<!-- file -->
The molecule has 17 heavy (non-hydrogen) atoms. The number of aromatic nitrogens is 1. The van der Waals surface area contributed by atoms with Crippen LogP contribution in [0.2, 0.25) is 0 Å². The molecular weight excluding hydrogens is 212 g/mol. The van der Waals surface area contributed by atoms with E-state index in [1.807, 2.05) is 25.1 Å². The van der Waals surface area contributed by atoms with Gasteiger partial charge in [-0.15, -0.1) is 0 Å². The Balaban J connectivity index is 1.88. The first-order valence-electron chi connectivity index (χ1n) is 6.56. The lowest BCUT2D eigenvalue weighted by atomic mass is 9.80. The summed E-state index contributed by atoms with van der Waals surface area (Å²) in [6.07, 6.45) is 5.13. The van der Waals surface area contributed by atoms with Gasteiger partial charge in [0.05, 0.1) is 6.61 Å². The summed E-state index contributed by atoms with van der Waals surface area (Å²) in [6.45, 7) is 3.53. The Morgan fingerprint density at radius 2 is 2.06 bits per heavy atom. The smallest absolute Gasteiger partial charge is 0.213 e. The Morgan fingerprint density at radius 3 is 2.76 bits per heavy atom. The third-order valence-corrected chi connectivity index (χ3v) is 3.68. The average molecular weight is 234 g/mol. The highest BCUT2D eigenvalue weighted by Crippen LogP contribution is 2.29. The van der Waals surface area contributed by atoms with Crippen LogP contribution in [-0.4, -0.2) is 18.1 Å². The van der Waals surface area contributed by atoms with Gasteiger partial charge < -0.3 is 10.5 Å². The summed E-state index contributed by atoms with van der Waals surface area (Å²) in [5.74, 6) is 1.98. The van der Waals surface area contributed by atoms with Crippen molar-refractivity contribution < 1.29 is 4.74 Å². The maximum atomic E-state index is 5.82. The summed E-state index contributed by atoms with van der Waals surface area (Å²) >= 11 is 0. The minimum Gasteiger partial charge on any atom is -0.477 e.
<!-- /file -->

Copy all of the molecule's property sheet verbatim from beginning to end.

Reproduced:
The molecule has 17 heavy (non-hydrogen) atoms. The number of aromatic nitrogens is 1. The van der Waals surface area contributed by atoms with Crippen LogP contribution in [0.2, 0.25) is 0 Å². The molecular weight excluding hydrogens is 212 g/mol. The van der Waals surface area contributed by atoms with E-state index in [1.807, 2.05) is 25.1 Å². The van der Waals surface area contributed by atoms with Gasteiger partial charge in [-0.15, -0.1) is 0 Å². The Balaban J connectivity index is 1.88. The first-order valence-electron chi connectivity index (χ1n) is 6.56. The lowest BCUT2D eigenvalue weighted by atomic mass is 9.80. The summed E-state index contributed by atoms with van der Waals surface area (Å²) in [6.07, 6.45) is 5.13. The van der Waals surface area contributed by atoms with Gasteiger partial charge in [0.05, 0.1) is 6.61 Å². The summed E-state index contributed by atoms with van der Waals surface area (Å²) in [6.45, 7) is 3.53. The Morgan fingerprint density at radius 2 is 2.06 bits per heavy atom. The smallest absolute Gasteiger partial charge is 0.213 e. The Morgan fingerprint density at radius 3 is 2.76 bits per heavy atom. The third-order valence-corrected chi connectivity index (χ3v) is 3.68. The average molecular weight is 234 g/mol. The highest BCUT2D eigenvalue weighted by Crippen LogP contribution is 2.29. The van der Waals surface area contributed by atoms with Crippen LogP contribution in [-0.4, -0.2) is 18.1 Å². The van der Waals surface area contributed by atoms with Gasteiger partial charge < -0.3 is 10.5 Å². The summed E-state index contributed by atoms with van der Waals surface area (Å²) in [5.74, 6) is 1.98. The van der Waals surface area contributed by atoms with Crippen molar-refractivity contribution < 1.29 is 4.74 Å². The maximum atomic E-state index is 5.82. The summed E-state index contributed by atoms with van der Waals surface area (Å²) >= 11 is 0. The minimum Gasteiger partial charge on any atom is -0.477 e.